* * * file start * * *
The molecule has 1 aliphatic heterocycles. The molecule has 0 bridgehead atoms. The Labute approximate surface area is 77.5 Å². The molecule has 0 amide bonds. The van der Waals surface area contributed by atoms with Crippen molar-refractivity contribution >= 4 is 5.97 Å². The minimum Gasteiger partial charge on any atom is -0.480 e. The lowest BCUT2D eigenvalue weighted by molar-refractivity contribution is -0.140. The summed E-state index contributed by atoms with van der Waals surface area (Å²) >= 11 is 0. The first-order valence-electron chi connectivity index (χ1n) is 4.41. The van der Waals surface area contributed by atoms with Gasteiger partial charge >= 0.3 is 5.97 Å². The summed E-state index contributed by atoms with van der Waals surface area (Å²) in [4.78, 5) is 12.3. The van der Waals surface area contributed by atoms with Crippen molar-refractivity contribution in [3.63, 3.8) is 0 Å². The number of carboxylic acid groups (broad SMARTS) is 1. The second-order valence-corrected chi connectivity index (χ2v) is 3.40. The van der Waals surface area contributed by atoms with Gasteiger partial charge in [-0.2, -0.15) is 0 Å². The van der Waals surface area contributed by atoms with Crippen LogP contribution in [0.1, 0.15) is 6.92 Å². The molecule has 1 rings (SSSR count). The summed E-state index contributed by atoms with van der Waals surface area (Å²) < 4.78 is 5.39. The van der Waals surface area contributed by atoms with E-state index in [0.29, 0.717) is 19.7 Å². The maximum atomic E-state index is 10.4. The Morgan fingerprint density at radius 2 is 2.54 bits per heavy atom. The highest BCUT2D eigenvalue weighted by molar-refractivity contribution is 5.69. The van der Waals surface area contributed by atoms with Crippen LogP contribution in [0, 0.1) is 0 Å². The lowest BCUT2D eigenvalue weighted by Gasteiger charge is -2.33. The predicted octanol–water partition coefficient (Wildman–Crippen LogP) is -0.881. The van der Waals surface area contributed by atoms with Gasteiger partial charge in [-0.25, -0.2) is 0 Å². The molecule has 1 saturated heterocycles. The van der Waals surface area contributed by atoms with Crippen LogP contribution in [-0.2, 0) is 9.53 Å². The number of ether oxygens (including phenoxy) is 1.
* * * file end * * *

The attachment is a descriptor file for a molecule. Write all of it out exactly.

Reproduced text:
The molecule has 1 aliphatic heterocycles. The molecule has 0 bridgehead atoms. The Labute approximate surface area is 77.5 Å². The molecule has 0 amide bonds. The van der Waals surface area contributed by atoms with Crippen molar-refractivity contribution >= 4 is 5.97 Å². The minimum Gasteiger partial charge on any atom is -0.480 e. The lowest BCUT2D eigenvalue weighted by molar-refractivity contribution is -0.140. The summed E-state index contributed by atoms with van der Waals surface area (Å²) >= 11 is 0. The first-order valence-electron chi connectivity index (χ1n) is 4.41. The van der Waals surface area contributed by atoms with Gasteiger partial charge >= 0.3 is 5.97 Å². The summed E-state index contributed by atoms with van der Waals surface area (Å²) in [4.78, 5) is 12.3. The van der Waals surface area contributed by atoms with Crippen molar-refractivity contribution in [3.63, 3.8) is 0 Å². The number of carboxylic acid groups (broad SMARTS) is 1. The second-order valence-corrected chi connectivity index (χ2v) is 3.40. The van der Waals surface area contributed by atoms with Gasteiger partial charge in [-0.2, -0.15) is 0 Å². The van der Waals surface area contributed by atoms with Crippen LogP contribution in [0.1, 0.15) is 6.92 Å². The molecule has 1 rings (SSSR count). The summed E-state index contributed by atoms with van der Waals surface area (Å²) < 4.78 is 5.39. The van der Waals surface area contributed by atoms with E-state index in [0.29, 0.717) is 19.7 Å². The maximum atomic E-state index is 10.4. The Morgan fingerprint density at radius 2 is 2.54 bits per heavy atom. The highest BCUT2D eigenvalue weighted by molar-refractivity contribution is 5.69. The van der Waals surface area contributed by atoms with Crippen LogP contribution in [0, 0.1) is 0 Å². The lowest BCUT2D eigenvalue weighted by Gasteiger charge is -2.33. The predicted octanol–water partition coefficient (Wildman–Crippen LogP) is -0.881. The van der Waals surface area contributed by atoms with Gasteiger partial charge in [-0.25, -0.2) is 0 Å². The molecule has 1 saturated heterocycles. The van der Waals surface area contributed by atoms with Crippen LogP contribution in [-0.2, 0) is 9.53 Å². The number of ether oxygens (including phenoxy) is 1.